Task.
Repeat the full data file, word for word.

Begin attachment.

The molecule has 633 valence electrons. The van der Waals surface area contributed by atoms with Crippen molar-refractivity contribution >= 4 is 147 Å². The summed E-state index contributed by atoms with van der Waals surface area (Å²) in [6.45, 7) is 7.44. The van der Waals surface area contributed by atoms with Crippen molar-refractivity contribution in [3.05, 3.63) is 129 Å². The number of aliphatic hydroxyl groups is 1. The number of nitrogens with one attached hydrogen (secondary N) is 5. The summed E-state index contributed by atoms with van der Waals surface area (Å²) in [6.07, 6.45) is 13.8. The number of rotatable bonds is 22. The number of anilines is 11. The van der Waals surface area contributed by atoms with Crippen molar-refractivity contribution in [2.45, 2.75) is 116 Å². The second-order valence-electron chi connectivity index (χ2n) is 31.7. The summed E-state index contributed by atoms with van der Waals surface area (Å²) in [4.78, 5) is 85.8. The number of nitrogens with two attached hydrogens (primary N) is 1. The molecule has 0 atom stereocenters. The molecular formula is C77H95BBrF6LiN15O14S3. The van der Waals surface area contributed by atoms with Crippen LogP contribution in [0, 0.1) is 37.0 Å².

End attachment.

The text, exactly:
The molecule has 633 valence electrons. The van der Waals surface area contributed by atoms with Crippen molar-refractivity contribution >= 4 is 147 Å². The summed E-state index contributed by atoms with van der Waals surface area (Å²) in [6.45, 7) is 7.44. The van der Waals surface area contributed by atoms with Crippen molar-refractivity contribution in [3.05, 3.63) is 129 Å². The number of aliphatic hydroxyl groups is 1. The number of nitrogens with one attached hydrogen (secondary N) is 5. The summed E-state index contributed by atoms with van der Waals surface area (Å²) in [6.07, 6.45) is 13.8. The number of rotatable bonds is 22. The number of anilines is 11. The van der Waals surface area contributed by atoms with Crippen molar-refractivity contribution in [2.45, 2.75) is 116 Å². The second-order valence-electron chi connectivity index (χ2n) is 31.7. The summed E-state index contributed by atoms with van der Waals surface area (Å²) in [4.78, 5) is 85.8. The number of nitrogens with two attached hydrogens (primary N) is 1. The molecule has 0 atom stereocenters. The molecular formula is C77H95BBrF6LiN15O14S3. The van der Waals surface area contributed by atoms with Crippen LogP contribution in [0, 0.1) is 37.0 Å².